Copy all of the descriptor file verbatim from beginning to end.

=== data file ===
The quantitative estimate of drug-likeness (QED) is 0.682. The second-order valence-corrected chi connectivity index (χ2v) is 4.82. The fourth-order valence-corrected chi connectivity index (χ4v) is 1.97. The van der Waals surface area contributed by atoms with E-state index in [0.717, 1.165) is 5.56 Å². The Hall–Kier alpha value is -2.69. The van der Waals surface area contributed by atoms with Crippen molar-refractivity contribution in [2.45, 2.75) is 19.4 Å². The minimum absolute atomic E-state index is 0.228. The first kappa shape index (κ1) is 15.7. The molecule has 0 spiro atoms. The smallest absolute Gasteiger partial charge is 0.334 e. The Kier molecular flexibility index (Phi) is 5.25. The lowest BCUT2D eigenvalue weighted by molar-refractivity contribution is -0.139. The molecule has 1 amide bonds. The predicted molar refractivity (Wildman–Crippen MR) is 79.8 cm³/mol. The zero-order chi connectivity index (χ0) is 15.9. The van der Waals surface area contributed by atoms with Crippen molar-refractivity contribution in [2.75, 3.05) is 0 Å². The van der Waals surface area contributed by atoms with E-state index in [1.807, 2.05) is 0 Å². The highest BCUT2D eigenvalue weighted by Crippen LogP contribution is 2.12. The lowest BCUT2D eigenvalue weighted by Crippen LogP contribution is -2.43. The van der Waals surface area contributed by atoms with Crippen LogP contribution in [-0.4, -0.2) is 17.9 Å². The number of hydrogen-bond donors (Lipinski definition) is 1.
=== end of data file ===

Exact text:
The quantitative estimate of drug-likeness (QED) is 0.682. The second-order valence-corrected chi connectivity index (χ2v) is 4.82. The fourth-order valence-corrected chi connectivity index (χ4v) is 1.97. The van der Waals surface area contributed by atoms with E-state index in [0.717, 1.165) is 5.56 Å². The Hall–Kier alpha value is -2.69. The van der Waals surface area contributed by atoms with Crippen molar-refractivity contribution in [2.45, 2.75) is 19.4 Å². The minimum absolute atomic E-state index is 0.228. The first kappa shape index (κ1) is 15.7. The molecule has 0 spiro atoms. The smallest absolute Gasteiger partial charge is 0.334 e. The Kier molecular flexibility index (Phi) is 5.25. The lowest BCUT2D eigenvalue weighted by molar-refractivity contribution is -0.139. The molecule has 1 amide bonds. The predicted molar refractivity (Wildman–Crippen MR) is 79.8 cm³/mol. The zero-order chi connectivity index (χ0) is 15.9. The van der Waals surface area contributed by atoms with Crippen molar-refractivity contribution in [2.75, 3.05) is 0 Å². The van der Waals surface area contributed by atoms with E-state index in [1.807, 2.05) is 0 Å². The highest BCUT2D eigenvalue weighted by Crippen LogP contribution is 2.12. The lowest BCUT2D eigenvalue weighted by Crippen LogP contribution is -2.43. The van der Waals surface area contributed by atoms with Crippen LogP contribution in [-0.4, -0.2) is 17.9 Å². The number of hydrogen-bond donors (Lipinski definition) is 1.